22 Sep 22

Warship has been a leading reference book, with regard to the design and development of combat ships, for over 40 years. The Editor, John Jordan, has been in the role since 2004 and over the years has overseen the publication of a wide range of informative articles written by an international field of contributors.  This year’s publication is no exception.

The 12 feature articles in the 2022 offering come from the pens of 14 contributors from across the world, including one by the Editor.  Just two of the articles are on a British theme: an account of offensive operations in the Channel (Operation TUNNEL) between September 1943 and April 1944; and a technically rich article on post-war radar development in the Royal Navy. The remaining articles are of an international flavour, with six of them covering generic design issues (the beginnings of Soviet naval power; the development of the small cruiser in the Imperial German Navy; the development of Italian ‘scouts’, 1906-1939; Soviet battleship designs, 1939-1941; and a look at modern European frigate designs) and a further four articles looking in detail at specific ship designs (IJN carriers Sōryū and Hiryū; the French battleship Jauréguiberry (translated from the original French by the Editor); the Australian Bathurst class of WWII minesweeper/corvette; and France’s prototype ocean escort, C65 Aconit).  The twelfth article places the development of the IJN dockyard at Yokosuka into a historical context, with a fascinating insight into the roles played by the British and the French, as the Japanese sought to modernise in the 1860s.  Whilst the articles cover a wide range of issues covering a protracted time period (from the mid 19th century to the current day), they all have one thing in common: they are well-researched, well-presented and provide a wealth of detail, including extensive bibliographies.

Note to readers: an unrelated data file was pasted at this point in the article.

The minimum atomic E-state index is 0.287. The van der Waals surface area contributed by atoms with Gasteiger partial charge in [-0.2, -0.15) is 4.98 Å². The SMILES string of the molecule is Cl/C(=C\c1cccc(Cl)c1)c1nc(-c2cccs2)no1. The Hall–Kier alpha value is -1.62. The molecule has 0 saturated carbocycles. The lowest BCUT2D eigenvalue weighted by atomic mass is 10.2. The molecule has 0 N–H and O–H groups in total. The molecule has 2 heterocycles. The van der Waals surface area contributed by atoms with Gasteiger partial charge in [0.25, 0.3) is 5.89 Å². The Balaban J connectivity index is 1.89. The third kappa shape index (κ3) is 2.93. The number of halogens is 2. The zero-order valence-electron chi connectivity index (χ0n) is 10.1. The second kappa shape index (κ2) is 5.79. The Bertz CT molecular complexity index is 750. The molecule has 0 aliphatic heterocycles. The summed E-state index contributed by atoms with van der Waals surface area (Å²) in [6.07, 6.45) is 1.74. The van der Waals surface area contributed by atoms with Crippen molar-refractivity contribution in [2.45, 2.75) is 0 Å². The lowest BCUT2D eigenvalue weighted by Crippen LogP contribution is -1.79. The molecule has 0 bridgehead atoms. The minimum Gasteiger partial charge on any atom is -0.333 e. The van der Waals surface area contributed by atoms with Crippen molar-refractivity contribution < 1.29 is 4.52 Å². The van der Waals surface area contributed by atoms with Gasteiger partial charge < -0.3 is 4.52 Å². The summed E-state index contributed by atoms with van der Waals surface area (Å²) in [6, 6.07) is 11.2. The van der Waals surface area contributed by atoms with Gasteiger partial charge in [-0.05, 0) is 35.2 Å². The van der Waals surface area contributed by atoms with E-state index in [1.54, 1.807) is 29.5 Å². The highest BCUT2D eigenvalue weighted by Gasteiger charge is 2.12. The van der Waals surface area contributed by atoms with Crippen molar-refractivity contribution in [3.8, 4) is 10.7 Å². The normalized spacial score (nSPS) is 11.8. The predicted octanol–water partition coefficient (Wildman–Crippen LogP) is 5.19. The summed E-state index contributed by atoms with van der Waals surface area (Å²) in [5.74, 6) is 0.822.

As with the Naval Review, the Editor has included a chapter on book reviews, and the book finishes with some evocative black and white images of the scrapping of HM Ships Agincourt, New Zealand and Princess Royal at Rosyth between 1923 and 1925.

On the face of it, the topics chosen for inclusion in the publication appear random.  However, given the length of time that editions of Warship have been produced, there is no doubt that the owner of the full set of publications would have a bookshelf containing a comprehensive, wide-ranging and informative collection of articles on a naval theme, covering operations, ship design, equipment and infrastructure.

The book is handsomely produced and is extensively furnished with a large number of black and white photographs.  It also benefits considerably from some unusually clear line drawings of ship layouts, equipment and charts, many of which have been drawn by the Editor.

This was an enjoyable read, with informative articles written by authoritative contributors.  Recommended!